Posted on September 20, 2014
One thing I often tell my patients is to never allow themselves to skip meals or to get too hungry. Low blood sugar by itself puts major stress on your body and can really tax your adrenal glands. You may not realize that your body is in constant need of energy, even as you sleep. Cortisol serves as a kind of moderator in making sure your blood sugar stays adequate between meals, especially during the night. So this is why people with compromised energy levels do better by eating smaller more frequent meals. It’s an excellent way to balance your blood sugar and lessen adrenal burden. Cortisol has a natural cycle that works with your circadian rhythm. As you can see in the graph below, cortisol has a natural cycle that works with your circadian rhythm.
But I’m not hungry in the morning…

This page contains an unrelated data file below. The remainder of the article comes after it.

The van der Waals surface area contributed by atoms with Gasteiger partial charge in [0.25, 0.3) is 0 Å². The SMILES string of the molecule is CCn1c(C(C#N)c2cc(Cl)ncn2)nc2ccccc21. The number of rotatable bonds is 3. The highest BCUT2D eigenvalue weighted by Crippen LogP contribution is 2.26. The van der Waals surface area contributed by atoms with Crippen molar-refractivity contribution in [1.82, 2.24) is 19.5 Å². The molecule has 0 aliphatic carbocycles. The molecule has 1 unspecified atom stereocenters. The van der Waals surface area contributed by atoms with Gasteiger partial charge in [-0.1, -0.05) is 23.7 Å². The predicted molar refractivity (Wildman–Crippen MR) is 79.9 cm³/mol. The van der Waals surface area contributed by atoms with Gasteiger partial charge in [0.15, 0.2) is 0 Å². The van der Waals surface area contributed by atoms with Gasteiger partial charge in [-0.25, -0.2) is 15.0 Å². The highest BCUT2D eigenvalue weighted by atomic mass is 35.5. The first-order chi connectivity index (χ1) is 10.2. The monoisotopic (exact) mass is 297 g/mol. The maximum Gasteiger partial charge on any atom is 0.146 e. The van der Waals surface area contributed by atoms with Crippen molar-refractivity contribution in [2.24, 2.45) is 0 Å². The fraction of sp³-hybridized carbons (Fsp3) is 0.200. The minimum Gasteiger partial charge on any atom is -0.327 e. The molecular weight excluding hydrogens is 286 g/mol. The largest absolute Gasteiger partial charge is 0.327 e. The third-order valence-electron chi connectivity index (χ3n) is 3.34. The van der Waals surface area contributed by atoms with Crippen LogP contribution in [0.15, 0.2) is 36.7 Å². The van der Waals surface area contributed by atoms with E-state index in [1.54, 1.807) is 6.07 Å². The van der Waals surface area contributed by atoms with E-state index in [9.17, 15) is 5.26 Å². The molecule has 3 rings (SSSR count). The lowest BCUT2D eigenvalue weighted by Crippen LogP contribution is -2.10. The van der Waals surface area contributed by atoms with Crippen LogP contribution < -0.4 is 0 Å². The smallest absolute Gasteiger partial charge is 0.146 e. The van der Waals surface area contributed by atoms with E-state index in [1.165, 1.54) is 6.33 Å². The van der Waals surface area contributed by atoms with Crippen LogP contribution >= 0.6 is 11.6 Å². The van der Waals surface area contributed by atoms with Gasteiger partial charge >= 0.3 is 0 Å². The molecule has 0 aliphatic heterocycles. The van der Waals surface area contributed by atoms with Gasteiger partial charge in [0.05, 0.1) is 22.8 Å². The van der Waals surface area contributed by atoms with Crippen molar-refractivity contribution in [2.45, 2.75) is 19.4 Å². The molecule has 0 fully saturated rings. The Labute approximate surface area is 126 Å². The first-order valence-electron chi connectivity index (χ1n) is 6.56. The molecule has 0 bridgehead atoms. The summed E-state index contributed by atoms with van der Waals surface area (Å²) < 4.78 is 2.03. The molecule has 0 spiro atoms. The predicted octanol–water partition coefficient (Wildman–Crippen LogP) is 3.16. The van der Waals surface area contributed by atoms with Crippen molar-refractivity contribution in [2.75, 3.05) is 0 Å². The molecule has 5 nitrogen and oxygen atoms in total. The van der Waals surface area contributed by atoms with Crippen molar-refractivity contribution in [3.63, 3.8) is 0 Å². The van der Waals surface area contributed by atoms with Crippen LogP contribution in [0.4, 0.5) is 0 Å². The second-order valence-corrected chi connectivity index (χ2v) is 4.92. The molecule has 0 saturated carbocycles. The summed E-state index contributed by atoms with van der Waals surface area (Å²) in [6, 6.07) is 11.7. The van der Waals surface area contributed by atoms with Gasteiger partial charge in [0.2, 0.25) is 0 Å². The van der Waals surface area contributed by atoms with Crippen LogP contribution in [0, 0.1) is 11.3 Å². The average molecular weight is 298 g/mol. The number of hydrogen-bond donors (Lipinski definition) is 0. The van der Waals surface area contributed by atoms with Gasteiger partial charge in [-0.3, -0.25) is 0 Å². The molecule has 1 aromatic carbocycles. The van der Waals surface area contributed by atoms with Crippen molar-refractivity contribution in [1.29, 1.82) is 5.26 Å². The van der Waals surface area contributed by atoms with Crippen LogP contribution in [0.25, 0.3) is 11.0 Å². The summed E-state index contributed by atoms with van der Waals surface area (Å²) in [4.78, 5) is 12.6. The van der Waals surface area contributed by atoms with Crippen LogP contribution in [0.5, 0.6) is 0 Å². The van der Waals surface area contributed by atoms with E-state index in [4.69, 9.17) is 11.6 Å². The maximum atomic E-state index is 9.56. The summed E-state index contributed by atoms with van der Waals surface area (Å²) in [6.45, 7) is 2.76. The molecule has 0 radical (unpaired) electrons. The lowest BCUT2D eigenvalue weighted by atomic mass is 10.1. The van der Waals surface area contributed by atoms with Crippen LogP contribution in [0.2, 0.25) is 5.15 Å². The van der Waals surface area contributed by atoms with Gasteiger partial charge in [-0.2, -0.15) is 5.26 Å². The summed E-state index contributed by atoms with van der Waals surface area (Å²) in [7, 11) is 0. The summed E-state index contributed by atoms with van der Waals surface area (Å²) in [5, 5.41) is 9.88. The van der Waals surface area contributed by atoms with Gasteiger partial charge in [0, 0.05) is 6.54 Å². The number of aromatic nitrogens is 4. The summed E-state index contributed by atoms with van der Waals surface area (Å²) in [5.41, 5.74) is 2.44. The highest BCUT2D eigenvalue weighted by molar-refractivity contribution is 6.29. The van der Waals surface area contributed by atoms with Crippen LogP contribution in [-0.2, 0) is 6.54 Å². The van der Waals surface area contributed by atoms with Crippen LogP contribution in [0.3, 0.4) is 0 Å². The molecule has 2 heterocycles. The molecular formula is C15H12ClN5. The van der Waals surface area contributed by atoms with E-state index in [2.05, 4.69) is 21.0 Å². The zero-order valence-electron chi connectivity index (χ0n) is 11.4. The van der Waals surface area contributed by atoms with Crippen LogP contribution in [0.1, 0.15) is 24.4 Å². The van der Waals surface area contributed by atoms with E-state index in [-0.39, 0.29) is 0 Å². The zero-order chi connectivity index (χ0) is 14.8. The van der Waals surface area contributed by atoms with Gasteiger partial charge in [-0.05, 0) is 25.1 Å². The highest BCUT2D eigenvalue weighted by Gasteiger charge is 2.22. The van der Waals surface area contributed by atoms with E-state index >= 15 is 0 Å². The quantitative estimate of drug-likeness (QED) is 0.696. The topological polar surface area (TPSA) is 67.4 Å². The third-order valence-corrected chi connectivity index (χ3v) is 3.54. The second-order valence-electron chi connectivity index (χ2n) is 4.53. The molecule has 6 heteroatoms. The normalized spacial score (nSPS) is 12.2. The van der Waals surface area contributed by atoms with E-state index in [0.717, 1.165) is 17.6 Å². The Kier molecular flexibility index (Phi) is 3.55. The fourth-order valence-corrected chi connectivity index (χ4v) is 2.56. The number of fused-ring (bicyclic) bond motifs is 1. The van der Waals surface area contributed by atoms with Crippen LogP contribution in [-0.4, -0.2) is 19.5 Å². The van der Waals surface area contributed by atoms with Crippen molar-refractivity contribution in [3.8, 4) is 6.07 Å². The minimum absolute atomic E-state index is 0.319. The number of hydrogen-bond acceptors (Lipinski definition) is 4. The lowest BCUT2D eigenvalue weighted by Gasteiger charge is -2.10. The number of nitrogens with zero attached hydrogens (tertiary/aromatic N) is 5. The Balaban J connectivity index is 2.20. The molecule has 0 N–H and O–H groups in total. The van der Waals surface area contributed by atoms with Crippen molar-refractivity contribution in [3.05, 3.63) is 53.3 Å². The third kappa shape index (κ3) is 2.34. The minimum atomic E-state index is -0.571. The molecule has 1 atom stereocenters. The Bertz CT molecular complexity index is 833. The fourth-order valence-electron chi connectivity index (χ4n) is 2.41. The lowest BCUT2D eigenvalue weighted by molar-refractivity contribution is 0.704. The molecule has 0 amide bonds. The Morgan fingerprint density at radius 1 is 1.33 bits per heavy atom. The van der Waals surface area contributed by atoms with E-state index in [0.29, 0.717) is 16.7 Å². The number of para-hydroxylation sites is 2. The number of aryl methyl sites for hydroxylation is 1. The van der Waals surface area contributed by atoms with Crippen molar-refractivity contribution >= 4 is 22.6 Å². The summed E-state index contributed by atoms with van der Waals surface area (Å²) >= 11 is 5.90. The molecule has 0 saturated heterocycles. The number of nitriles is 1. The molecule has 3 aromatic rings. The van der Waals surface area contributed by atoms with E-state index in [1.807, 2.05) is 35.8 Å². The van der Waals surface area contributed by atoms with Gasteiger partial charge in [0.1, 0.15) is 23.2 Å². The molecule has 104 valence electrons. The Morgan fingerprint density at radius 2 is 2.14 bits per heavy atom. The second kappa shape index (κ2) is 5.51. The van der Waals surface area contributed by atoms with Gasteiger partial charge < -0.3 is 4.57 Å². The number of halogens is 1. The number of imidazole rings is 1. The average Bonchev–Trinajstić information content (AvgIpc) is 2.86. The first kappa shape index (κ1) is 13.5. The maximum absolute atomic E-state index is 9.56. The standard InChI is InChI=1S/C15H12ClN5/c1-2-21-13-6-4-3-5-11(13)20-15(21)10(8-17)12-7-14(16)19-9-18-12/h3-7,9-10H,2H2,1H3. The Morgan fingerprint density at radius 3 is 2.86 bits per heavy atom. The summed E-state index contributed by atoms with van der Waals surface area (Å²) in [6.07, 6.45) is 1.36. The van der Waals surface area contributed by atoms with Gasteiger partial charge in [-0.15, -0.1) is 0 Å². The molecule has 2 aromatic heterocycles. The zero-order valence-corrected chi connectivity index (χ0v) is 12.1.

As you’ve probably heard, breakfast is the most important meal of the day, so It could be for the following reasons: • Corticotrophin-releasing hormone (CRH), which has appetite-dulling effects, begins to enter the bloodstream at a fast rate first thing in the morning. • Decreased liver function, which can accompany adrenal dysfunction or a heavy toxic burden, can also dampen morning hunger. This can be compounded if your bowel function is not optimal. Even if you don’t feel hungry, having a nutritious breakfast within an hour of rising — preferably including a protein — can provide energetic benefits to your metabolism and cortisol levels that last throughout the day. You will have a smoother energy cycle throughout the day if you eat breakfast. • Try to eat lunch between 11:00 AM and 12:00 noon. Your morning meal can be used up quickly. • Eat a nutritious snack between 2:00 and 3:00 PM to get you through the natural dip in cortisol around 3:00 or 4:00 in the afternoon. This could be a few high quality nuts like Brazil nuts or almonds, or a rice cracker with avocado, there are many options here. Get some good cookbooks out of your library and be creative!
Eating regular meals and snacks supports your adrenal glands by:
• Optimizing and ‘smoothing out’ daytime cortisol levels • Preventing the highs and lows of cortisol – your energy levels will be more consistent • Helping to maintain night time cortisol levels, ensuring a more restful, restorative and satisfying sleep